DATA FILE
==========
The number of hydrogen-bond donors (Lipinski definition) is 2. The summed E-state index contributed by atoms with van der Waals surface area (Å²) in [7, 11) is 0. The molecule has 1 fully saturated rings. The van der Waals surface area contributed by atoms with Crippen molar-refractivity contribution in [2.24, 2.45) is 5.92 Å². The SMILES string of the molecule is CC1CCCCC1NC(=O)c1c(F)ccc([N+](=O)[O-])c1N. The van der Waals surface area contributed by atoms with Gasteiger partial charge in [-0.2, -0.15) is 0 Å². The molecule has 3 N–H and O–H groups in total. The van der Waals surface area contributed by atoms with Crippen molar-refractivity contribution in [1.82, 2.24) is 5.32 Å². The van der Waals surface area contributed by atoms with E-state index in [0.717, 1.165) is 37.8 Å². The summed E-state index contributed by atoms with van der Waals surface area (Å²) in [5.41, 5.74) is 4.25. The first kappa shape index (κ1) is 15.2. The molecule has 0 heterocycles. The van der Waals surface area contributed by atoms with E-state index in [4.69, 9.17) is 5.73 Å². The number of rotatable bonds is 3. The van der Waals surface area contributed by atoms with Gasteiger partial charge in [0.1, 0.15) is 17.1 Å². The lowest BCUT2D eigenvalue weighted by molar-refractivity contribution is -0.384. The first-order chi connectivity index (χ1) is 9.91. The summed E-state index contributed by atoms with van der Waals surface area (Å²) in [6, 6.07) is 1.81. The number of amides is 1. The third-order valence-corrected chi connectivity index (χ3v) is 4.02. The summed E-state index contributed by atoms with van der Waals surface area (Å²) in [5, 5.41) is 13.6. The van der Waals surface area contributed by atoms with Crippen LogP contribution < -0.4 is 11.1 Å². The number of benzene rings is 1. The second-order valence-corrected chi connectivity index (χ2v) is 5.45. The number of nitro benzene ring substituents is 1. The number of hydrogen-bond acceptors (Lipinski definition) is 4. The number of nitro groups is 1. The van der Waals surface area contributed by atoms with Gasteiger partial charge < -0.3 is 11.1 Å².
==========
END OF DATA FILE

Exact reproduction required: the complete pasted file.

The number of hydrogen-bond donors (Lipinski definition) is 2. The summed E-state index contributed by atoms with van der Waals surface area (Å²) in [7, 11) is 0. The molecule has 1 fully saturated rings. The van der Waals surface area contributed by atoms with Crippen molar-refractivity contribution in [2.24, 2.45) is 5.92 Å². The SMILES string of the molecule is CC1CCCCC1NC(=O)c1c(F)ccc([N+](=O)[O-])c1N. The van der Waals surface area contributed by atoms with Gasteiger partial charge in [-0.2, -0.15) is 0 Å². The molecule has 3 N–H and O–H groups in total. The van der Waals surface area contributed by atoms with Crippen molar-refractivity contribution in [1.82, 2.24) is 5.32 Å². The van der Waals surface area contributed by atoms with E-state index in [0.717, 1.165) is 37.8 Å². The summed E-state index contributed by atoms with van der Waals surface area (Å²) in [5.41, 5.74) is 4.25. The first kappa shape index (κ1) is 15.2. The molecule has 0 heterocycles. The van der Waals surface area contributed by atoms with E-state index in [4.69, 9.17) is 5.73 Å². The number of rotatable bonds is 3. The van der Waals surface area contributed by atoms with Gasteiger partial charge in [0.1, 0.15) is 17.1 Å². The lowest BCUT2D eigenvalue weighted by molar-refractivity contribution is -0.384. The first-order chi connectivity index (χ1) is 9.91. The summed E-state index contributed by atoms with van der Waals surface area (Å²) in [6, 6.07) is 1.81. The number of amides is 1. The third-order valence-corrected chi connectivity index (χ3v) is 4.02. The summed E-state index contributed by atoms with van der Waals surface area (Å²) in [5, 5.41) is 13.6. The van der Waals surface area contributed by atoms with Crippen LogP contribution < -0.4 is 11.1 Å². The number of benzene rings is 1. The second-order valence-corrected chi connectivity index (χ2v) is 5.45. The number of nitro benzene ring substituents is 1. The number of hydrogen-bond acceptors (Lipinski definition) is 4. The number of nitro groups is 1. The van der Waals surface area contributed by atoms with Gasteiger partial charge < -0.3 is 11.1 Å².